Knowing some facts about teen driving can help parents assess risk areas and create good guidelines for their teens.
How Safe Is Teen Driving?
The National Highway Traffic Safety Administration (NHTSA) reported in 2002 that crashes of motor vehicles are the leading cause of death for teens and young people ages 15-24. In that year, according to the Fatality Analysis Reporting System (FARS), there were nearly 3 times as many teen motor vehicle fatalities as teens killed in homicides and motor vehicle deaths caused 40% of the deaths of all 16-17 year olds.
In 2004, FARS, informs us that 5,610 teens dies in motor vehicle crashes. Although teens are only 10% of the total population, they account for 13% of the motor vehicle crash deaths.
Although white male teens drive more miles than African American and Hispanic teens, they are twice as unlikely to die in a crash, according to a 1998 figure from the Archives of Pediatric & Adolescent Medicine.
What’s behind the accidents and fatalities?
- Alcohol: Of the 16-17 year olds who died in motor vehicle crashes in 2004, the FARS report indicates, an estimated 15% had blood alcohol concentrations over the legal driving limit of 0.08%. Additionally, in 2003, a national CDC survey found that 30% of teens reported riding with a driver who have been consuming alcohol during the past month.
- Distractions: Many kinds of distraction, including passengers and cell phones, have been implicated in teen accidents.
- Lack of Safety Belts: In a 2001 study by the Center for Disease Control and Prevention (CDC), 10.2 % of high school girls said they rarely or never wore a safety belt, as compared to 18.1% of boys. The numbers overall for teens by race, indicate that fewer white teens rarely or never use a safety belt (13.6%), than Hispanic teens (14.5%) or African American teens (16.1%). Teens, it turns out, have the lowest rate of safety belt use, compared with other age groups, according to a 2003 report from CDC.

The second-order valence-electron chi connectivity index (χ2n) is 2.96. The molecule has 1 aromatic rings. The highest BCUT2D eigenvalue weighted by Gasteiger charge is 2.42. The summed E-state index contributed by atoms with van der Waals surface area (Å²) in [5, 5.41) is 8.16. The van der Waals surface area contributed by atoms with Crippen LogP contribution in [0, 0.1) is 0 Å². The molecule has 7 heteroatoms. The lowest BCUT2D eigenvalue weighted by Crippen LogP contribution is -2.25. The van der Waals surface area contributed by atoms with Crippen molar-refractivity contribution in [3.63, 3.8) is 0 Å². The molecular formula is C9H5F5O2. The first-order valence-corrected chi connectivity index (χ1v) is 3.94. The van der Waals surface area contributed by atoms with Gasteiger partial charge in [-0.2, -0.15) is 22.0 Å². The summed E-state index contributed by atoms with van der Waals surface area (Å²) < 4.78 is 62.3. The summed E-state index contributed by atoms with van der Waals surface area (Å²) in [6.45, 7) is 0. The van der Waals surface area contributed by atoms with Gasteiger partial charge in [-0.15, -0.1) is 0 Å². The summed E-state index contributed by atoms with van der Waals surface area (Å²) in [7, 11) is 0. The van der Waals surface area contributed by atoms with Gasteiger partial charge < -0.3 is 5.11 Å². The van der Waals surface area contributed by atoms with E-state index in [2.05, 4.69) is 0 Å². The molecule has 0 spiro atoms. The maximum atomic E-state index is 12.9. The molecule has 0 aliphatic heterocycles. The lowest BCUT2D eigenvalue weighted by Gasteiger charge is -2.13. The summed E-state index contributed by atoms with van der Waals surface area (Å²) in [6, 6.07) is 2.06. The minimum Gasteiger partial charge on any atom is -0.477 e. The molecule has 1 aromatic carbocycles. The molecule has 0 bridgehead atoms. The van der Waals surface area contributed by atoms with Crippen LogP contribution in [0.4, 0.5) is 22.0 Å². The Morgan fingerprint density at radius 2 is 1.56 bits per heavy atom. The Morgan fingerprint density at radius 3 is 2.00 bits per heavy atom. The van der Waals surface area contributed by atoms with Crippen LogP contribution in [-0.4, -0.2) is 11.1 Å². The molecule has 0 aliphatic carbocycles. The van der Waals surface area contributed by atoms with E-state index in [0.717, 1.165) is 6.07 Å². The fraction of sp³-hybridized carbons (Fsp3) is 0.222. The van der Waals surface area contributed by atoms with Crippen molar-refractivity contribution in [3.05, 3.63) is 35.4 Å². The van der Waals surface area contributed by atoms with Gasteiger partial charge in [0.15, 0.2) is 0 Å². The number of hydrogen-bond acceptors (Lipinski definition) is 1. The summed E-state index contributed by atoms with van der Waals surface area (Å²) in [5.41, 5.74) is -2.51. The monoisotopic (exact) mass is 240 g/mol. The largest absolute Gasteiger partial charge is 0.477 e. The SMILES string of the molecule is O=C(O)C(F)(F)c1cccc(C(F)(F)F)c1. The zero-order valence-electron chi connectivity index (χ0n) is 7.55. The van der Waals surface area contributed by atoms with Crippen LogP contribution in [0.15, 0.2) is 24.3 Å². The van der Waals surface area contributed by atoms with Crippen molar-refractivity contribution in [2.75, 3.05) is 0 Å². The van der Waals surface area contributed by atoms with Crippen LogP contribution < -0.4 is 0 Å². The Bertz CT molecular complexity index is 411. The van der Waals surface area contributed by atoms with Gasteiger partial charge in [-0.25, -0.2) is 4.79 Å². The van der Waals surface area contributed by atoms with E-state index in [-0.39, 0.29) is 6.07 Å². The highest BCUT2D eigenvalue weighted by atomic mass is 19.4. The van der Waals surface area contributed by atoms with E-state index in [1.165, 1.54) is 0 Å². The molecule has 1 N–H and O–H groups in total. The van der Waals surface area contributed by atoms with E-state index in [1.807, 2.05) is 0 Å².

Other Risk Factors: Speeding and tail-gating are other reported risky behaviors associated with immature teen drivers. According to the National Safety Council, speed – whether exceeding a posted speed limit or driving at unsafe speed – is the most common mistake in young drivers’ fatal crashes.
What are some responses?
Graduated Licensing: Introduced in Florida and spreading to nearly all US states, the graduated license system allows focus on developing teen drivers. As it turns out, sixteen-year-olds have the highest crash rates of any group of drivers, and since many drivers begin driving at 16, the restrictions of the graduated license target the appropriate population by ensuring that, as much as possible, their driving situations are low risk. Some states, in addition to the limits on high risk situations such as transporting other passengers and driving later at night, add restrictions on cell phone use and add safety belt requirements. Most studies have found crash reductions of 10-30% following adoption of graduated licensing.
Restricted Cell Phone: Use In September, 2005, the National Transportation Safety Board recommended that novice drivers be prohibited from using cell phones. On July 7, 2006, North Carolina legislators proposed a bill to prohibit cell phone use by drivers under 18, and it is only the latest state to act. Connecticut, New Jersey, New York, and Washington state have banned all drivers from using cell phones.
Cell Phone: GPS Several companies have built cell phones that transmit location data, so parents can know where their teens are and the speed they’re traveling at.
Driving Safety for Teens Sources: